|The edges of the sides and the tail and heel blocks are shaped to receive the back. Remember that the back is arched so that the sides have to be lowered in order to accommodate the maximum curvature of the back at the bouts. The back has a compound curve both across its width and along its length. This means that the tail and heel blocks need to be shaped to fit the curve.|
|Glue is applied to the top of the kerfing and sides. Notice that the kerfing is notched where the braces of the back will fit.|
|Screws and washers are used to apply pressure to the back. The plexiglass prevents damage to the wood.|
|This jig allows access to the inside of the instrument while the back is being glued. The advantage is that the builder can inspect the fit of the back, how the instrument will look through the sound hole. It also enables the clean up of an glue drips and runs while the back is attached.|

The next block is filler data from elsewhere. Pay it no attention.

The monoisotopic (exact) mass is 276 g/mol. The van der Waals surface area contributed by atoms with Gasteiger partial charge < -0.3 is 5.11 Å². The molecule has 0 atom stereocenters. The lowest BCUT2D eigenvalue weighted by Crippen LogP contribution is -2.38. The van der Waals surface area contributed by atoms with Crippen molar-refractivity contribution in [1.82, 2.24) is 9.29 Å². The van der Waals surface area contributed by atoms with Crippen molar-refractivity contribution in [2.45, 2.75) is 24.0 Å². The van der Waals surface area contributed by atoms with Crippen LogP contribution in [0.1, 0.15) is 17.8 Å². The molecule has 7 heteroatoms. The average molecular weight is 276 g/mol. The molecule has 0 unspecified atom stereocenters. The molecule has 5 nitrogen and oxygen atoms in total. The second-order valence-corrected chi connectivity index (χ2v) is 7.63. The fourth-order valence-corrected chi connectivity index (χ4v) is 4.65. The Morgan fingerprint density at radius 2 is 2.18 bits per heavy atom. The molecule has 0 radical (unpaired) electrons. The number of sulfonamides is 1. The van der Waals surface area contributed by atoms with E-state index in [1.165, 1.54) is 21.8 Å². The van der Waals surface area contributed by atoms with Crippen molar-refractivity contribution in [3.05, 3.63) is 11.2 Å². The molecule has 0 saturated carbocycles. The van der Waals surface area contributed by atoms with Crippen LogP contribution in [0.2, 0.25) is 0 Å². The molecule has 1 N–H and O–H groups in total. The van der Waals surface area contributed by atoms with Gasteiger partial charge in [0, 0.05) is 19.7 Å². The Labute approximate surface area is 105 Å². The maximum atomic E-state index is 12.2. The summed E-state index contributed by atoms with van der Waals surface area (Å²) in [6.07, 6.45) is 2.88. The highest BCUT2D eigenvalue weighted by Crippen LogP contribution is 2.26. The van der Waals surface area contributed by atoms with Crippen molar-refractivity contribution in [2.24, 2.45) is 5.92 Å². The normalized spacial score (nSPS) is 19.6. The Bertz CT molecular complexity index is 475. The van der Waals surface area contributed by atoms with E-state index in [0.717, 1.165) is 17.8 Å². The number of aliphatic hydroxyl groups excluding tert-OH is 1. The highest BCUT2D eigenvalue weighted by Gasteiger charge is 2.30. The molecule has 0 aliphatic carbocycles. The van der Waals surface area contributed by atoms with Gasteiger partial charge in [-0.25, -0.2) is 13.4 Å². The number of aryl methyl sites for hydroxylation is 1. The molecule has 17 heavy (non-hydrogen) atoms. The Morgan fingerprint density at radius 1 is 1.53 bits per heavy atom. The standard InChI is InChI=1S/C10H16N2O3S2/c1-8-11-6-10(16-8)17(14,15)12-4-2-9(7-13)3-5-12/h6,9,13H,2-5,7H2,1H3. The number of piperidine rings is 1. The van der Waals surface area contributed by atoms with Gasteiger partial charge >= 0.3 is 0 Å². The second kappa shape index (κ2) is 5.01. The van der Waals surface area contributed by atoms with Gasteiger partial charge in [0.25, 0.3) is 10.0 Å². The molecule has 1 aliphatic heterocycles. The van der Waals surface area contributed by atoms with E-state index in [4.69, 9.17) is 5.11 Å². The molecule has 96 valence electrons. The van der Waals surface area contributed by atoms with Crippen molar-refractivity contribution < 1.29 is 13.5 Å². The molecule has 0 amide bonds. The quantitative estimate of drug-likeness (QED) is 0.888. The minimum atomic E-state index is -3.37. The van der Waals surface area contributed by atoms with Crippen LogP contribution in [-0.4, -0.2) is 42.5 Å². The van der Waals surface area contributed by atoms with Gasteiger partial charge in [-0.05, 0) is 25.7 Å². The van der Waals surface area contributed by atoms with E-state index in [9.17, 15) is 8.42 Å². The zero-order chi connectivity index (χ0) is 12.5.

The back and sides are now assembled. Notice the notches in the top kerfing to receive the braces of the top. The fitting of the top is done before the back is glued to the sides.
|Here's another view of the side and back assembly. Notice the dovetail mortise in the heel block.|
© Copyright, Shel Sax, July 2001. No reproduction without
Photographs by Howard Rossman